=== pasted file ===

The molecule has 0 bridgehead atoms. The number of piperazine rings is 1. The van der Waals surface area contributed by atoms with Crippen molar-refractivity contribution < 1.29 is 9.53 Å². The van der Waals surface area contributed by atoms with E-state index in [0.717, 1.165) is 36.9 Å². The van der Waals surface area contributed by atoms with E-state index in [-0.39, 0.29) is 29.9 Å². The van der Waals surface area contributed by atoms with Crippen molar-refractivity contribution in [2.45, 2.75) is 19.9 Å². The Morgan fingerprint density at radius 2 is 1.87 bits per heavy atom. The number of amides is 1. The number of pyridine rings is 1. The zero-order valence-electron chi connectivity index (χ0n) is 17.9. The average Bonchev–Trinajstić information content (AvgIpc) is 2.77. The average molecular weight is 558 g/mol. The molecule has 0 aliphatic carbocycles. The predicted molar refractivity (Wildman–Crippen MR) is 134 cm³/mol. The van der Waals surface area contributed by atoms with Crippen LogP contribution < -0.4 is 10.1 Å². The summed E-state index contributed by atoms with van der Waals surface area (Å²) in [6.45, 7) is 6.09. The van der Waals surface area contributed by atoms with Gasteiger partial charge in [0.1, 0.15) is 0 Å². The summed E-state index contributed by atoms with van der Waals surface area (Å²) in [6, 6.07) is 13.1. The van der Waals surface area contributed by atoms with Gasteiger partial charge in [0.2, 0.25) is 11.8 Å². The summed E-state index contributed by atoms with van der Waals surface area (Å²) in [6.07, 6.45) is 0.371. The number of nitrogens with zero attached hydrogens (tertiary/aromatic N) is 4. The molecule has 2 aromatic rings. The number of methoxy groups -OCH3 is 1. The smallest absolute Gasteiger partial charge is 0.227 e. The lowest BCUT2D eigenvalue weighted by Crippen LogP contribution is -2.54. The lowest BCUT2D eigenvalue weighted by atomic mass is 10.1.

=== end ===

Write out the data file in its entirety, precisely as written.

The molecule has 0 bridgehead atoms. The number of piperazine rings is 1. The van der Waals surface area contributed by atoms with Crippen molar-refractivity contribution < 1.29 is 9.53 Å². The van der Waals surface area contributed by atoms with E-state index in [0.717, 1.165) is 36.9 Å². The van der Waals surface area contributed by atoms with E-state index in [-0.39, 0.29) is 29.9 Å². The van der Waals surface area contributed by atoms with Crippen molar-refractivity contribution in [2.45, 2.75) is 19.9 Å². The Morgan fingerprint density at radius 2 is 1.87 bits per heavy atom. The number of amides is 1. The number of pyridine rings is 1. The zero-order valence-electron chi connectivity index (χ0n) is 17.9. The average Bonchev–Trinajstić information content (AvgIpc) is 2.77. The average molecular weight is 558 g/mol. The molecule has 0 aliphatic carbocycles. The predicted molar refractivity (Wildman–Crippen MR) is 134 cm³/mol. The van der Waals surface area contributed by atoms with Crippen LogP contribution < -0.4 is 10.1 Å². The summed E-state index contributed by atoms with van der Waals surface area (Å²) in [6.45, 7) is 6.09. The van der Waals surface area contributed by atoms with Gasteiger partial charge in [0.1, 0.15) is 0 Å². The summed E-state index contributed by atoms with van der Waals surface area (Å²) in [6, 6.07) is 13.1. The van der Waals surface area contributed by atoms with Gasteiger partial charge in [0.2, 0.25) is 11.8 Å². The summed E-state index contributed by atoms with van der Waals surface area (Å²) in [6.07, 6.45) is 0.371. The number of nitrogens with zero attached hydrogens (tertiary/aromatic N) is 4. The molecule has 2 aromatic rings. The number of methoxy groups -OCH3 is 1. The smallest absolute Gasteiger partial charge is 0.227 e. The lowest BCUT2D eigenvalue weighted by Crippen LogP contribution is -2.54. The lowest BCUT2D eigenvalue weighted by atomic mass is 10.1.